25th Oct 2012
The Science of Halloween: ‘Lunacy’ and the Full Moon
The Moon takes approximately 28 days to orbit the Earth, and it appears to goes through phases as it moves in relation to the light of the sun. Folk wisdom says that people act crazier than usual during a full Moon, and indeed the word “lunacy” is actually derived from the latin word for Moon, Luna. People claim that at full moons, not only do werewolves come out to play, but also depression, suicides, stabbings, traffic accidents and criminal activity rates rise. Surveys have found that over a third of the US population believe that the phase of the Moon affects human behaviour, and this percentage is even higher among mental health professionals (eighty!). But opinion counts for nothing when 99 percent of the evidence points the opposite way. Thousands of studies over the last half-century have looked into this issue, and although occasionally some have shown a correlation between phases and human behaviour, thorough follow-ups always disprove it. The main theory for why the Moon would affect humans is its grativational pull: it has an enormous effect on the tides, and since humans are about 80% water, it’s been suggested that the Moon must have a “biological-tide” effect on us too. This is doesn’t hold water at all, because the amount of water inside of us is so tiny compared to the oceans that a mosquito sitting on our arm literally exerts a more powerful gravitational pull on us than the Moon. But there is a more plausible theory that could explain the origin of this myth: a full moon means more light. The night is 250 times brighter with a full moon than no moon at all, so in times when there were no artificial lights, people would likely stay up later when there was a full moon. If more people are out, then clearly there’s a far greater chance of mischief and things going wrong.

The Science of Halloween: ‘Lunacy’ and the Full Moon

The Moon takes approximately 28 days to orbit the Earth, and it appears to goes through phases as it moves in relation to the light of the sun. Folk wisdom says that people act crazier than usual during a full Moon, and indeed the word “lunacy” is actually derived from the latin word for Moon, Luna. People claim that at full moons, not only do werewolves come out to play, but also depression, suicides, stabbings, traffic accidents and criminal activity rates rise. Surveys have found that over a third of the US population believe that the phase of the Moon affects human behaviour, and this percentage is even higher among mental health professionals (eighty!). But opinion counts for nothing when 99 percent of the evidence points the opposite way. Thousands of studies over the last half-century have looked into this issue, and although occasionally some have shown a correlation between phases and human behaviour, thorough follow-ups always disprove it. The main theory for why the Moon would affect humans is its grativational pull: it has an enormous effect on the tides, and since humans are about 80% water, it’s been suggested that the Moon must have a “biological-tide” effect on us too. This is doesn’t hold water at all, because the amount of water inside of us is so tiny compared to the oceans that a mosquito sitting on our arm literally exerts a more powerful gravitational pull on us than the Moon. But there is a more plausible theory that could explain the origin of this myth: a full moon means more light. The night is 250 times brighter with a full moon than no moon at all, so in times when there were no artificial lights, people would likely stay up later when there was a full moon. If more people are out, then clearly there’s a far greater chance of mischief and things going wrong.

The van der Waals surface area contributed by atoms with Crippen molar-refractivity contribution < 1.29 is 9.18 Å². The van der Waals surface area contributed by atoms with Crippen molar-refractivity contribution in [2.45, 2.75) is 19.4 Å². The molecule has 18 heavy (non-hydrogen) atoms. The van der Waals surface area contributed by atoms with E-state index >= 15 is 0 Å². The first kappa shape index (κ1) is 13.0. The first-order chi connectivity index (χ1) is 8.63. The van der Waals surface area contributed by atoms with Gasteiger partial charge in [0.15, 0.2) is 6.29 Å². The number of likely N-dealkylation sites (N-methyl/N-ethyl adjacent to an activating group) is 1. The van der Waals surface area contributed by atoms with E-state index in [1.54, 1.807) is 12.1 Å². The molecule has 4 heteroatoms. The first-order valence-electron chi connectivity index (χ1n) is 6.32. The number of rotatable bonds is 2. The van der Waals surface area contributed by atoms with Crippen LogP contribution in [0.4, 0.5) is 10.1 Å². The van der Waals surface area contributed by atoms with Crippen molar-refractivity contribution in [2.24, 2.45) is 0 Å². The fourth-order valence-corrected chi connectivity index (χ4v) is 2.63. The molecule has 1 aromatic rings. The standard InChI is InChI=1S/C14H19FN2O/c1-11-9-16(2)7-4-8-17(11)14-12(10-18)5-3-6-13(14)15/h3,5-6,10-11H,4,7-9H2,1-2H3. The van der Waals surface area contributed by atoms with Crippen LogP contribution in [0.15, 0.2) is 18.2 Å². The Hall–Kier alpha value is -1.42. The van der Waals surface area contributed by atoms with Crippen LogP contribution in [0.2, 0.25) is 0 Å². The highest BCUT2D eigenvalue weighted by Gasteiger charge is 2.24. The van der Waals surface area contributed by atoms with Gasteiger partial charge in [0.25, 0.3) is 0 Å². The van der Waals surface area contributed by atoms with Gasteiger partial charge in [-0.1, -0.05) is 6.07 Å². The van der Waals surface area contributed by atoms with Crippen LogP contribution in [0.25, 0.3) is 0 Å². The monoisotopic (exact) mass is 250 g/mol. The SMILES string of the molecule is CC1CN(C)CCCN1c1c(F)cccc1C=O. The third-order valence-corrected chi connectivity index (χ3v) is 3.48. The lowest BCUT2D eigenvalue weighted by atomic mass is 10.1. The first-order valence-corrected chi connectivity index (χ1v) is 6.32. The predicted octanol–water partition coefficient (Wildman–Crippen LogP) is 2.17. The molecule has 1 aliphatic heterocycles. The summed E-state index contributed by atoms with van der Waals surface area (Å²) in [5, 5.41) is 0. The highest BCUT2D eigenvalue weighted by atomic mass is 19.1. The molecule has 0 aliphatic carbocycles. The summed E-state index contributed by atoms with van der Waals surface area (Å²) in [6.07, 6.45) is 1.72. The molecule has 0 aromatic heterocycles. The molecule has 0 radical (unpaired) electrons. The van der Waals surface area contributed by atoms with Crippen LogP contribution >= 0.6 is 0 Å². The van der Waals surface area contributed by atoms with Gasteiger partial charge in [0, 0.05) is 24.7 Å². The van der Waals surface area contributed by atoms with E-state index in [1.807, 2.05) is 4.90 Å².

This post has 197 notes
  1. manatheology reblogged this from radiantluminescense
  2. 21lib reblogged this from sciencesoup
  3. masterchick117 reblogged this from sciencesoup
  4. beardsandbedsteads reblogged this from impulsesss
  5. dianarossweave reblogged this from newsolstice
  6. newsolstice reblogged this from sciencesoup
  7. fluro-galaxy reblogged this from sciencesoup
  8. ceeceezigs reblogged this from sciencesoup
  9. ralexsparrow reblogged this from parkstepp
  10. effigyemporium reblogged this from gnarlysnarly
  11. forgottentime457 reblogged this from sciencesoup
  12. mrfunfun reblogged this from sciencesoup
  13. letssketchdeath reblogged this from sciencesoup
  14. swofabysmalkids reblogged this from ztdofabysmalkids
  15. noodlespresso reblogged this from sciencesoup
  16. lewizardnerd reblogged this from elektrikmayhem
  17. elektrikmayhem reblogged this from radiantluminescense
  18. thedifferentd reblogged this from parkstepp
  19. adorabledeathray reblogged this from sciencesoup
  20. lvgratitude reblogged this from sciencesoup
  21. take--me--to--bluer--skies reblogged this from foreverseekingtruth
  22. foreverseekingtruth reblogged this from leavinghollis
  23. leavinghollis reblogged this from sciencesoup
  24. houseof1000lesbians reblogged this from sciencesoup
  25. quadrillion reblogged this from theantidote
  26. luthienlefay reblogged this from sciencesoup
  27. ericadominguez reblogged this from sciencesoup
  28. doodleholic reblogged this from sciencesoup
  29. babblingbrooke211 reblogged this from sciencesoup
  30. impulsesss reblogged this from sciencesoup
  31. delmoilex reblogged this from sciencesoup
  32. tmflake reblogged this from sciencesoup
  33. gabbehgabbeh reblogged this from theantidote